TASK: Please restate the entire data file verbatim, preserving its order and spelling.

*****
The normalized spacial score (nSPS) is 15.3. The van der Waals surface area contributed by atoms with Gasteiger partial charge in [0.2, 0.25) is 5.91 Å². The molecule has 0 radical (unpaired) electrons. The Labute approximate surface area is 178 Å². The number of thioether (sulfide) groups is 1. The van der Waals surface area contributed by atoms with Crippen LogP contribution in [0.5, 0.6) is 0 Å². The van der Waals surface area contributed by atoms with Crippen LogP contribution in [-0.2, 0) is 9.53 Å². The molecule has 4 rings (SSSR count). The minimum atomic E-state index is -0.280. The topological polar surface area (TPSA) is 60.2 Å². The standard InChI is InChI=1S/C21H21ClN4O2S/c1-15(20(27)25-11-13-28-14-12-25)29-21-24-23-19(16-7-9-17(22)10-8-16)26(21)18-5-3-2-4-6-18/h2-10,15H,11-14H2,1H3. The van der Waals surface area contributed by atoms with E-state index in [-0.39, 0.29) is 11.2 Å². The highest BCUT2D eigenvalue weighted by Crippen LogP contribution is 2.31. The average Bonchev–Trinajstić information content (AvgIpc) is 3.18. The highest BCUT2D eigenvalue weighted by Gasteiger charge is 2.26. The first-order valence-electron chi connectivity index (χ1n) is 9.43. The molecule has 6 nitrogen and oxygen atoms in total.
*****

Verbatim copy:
The normalized spacial score (nSPS) is 15.3. The van der Waals surface area contributed by atoms with Gasteiger partial charge in [0.2, 0.25) is 5.91 Å². The molecule has 0 radical (unpaired) electrons. The Labute approximate surface area is 178 Å². The number of thioether (sulfide) groups is 1. The van der Waals surface area contributed by atoms with Crippen LogP contribution in [0.5, 0.6) is 0 Å². The van der Waals surface area contributed by atoms with Crippen LogP contribution in [-0.2, 0) is 9.53 Å². The molecule has 4 rings (SSSR count). The minimum atomic E-state index is -0.280. The topological polar surface area (TPSA) is 60.2 Å². The standard InChI is InChI=1S/C21H21ClN4O2S/c1-15(20(27)25-11-13-28-14-12-25)29-21-24-23-19(16-7-9-17(22)10-8-16)26(21)18-5-3-2-4-6-18/h2-10,15H,11-14H2,1H3. The van der Waals surface area contributed by atoms with E-state index in [-0.39, 0.29) is 11.2 Å². The highest BCUT2D eigenvalue weighted by Crippen LogP contribution is 2.31. The average Bonchev–Trinajstić information content (AvgIpc) is 3.18. The highest BCUT2D eigenvalue weighted by Gasteiger charge is 2.26. The first-order valence-electron chi connectivity index (χ1n) is 9.43. The molecule has 6 nitrogen and oxygen atoms in total.